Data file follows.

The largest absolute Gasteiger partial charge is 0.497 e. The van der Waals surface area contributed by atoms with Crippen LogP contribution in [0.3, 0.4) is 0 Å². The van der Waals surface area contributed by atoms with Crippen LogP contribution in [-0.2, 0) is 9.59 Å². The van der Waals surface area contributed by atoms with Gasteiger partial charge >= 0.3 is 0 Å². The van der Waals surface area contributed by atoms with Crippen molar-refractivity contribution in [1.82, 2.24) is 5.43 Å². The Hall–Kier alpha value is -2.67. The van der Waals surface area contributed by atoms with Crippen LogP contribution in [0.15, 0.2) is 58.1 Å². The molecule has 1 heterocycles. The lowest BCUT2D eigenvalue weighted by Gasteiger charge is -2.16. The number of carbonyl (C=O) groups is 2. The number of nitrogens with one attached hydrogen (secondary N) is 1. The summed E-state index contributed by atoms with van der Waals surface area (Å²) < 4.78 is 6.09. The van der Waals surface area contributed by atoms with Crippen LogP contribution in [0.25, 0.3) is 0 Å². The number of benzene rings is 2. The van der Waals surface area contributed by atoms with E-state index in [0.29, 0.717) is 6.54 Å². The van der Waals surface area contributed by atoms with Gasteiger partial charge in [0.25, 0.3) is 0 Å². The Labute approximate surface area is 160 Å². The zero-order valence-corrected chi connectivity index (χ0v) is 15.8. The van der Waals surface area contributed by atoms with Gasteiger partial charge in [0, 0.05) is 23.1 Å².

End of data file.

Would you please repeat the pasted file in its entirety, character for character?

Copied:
The largest absolute Gasteiger partial charge is 0.497 e. The van der Waals surface area contributed by atoms with Crippen LogP contribution in [0.3, 0.4) is 0 Å². The van der Waals surface area contributed by atoms with Crippen LogP contribution in [-0.2, 0) is 9.59 Å². The van der Waals surface area contributed by atoms with Gasteiger partial charge >= 0.3 is 0 Å². The van der Waals surface area contributed by atoms with Crippen molar-refractivity contribution in [1.82, 2.24) is 5.43 Å². The Hall–Kier alpha value is -2.67. The van der Waals surface area contributed by atoms with Crippen LogP contribution in [0.15, 0.2) is 58.1 Å². The molecule has 1 heterocycles. The lowest BCUT2D eigenvalue weighted by Gasteiger charge is -2.16. The number of carbonyl (C=O) groups is 2. The number of nitrogens with one attached hydrogen (secondary N) is 1. The summed E-state index contributed by atoms with van der Waals surface area (Å²) < 4.78 is 6.09. The van der Waals surface area contributed by atoms with Crippen LogP contribution in [0.25, 0.3) is 0 Å². The number of benzene rings is 2. The van der Waals surface area contributed by atoms with E-state index in [0.29, 0.717) is 6.54 Å². The van der Waals surface area contributed by atoms with Gasteiger partial charge in [0.25, 0.3) is 0 Å². The Labute approximate surface area is 160 Å². The zero-order valence-corrected chi connectivity index (χ0v) is 15.8. The van der Waals surface area contributed by atoms with Gasteiger partial charge in [0, 0.05) is 23.1 Å².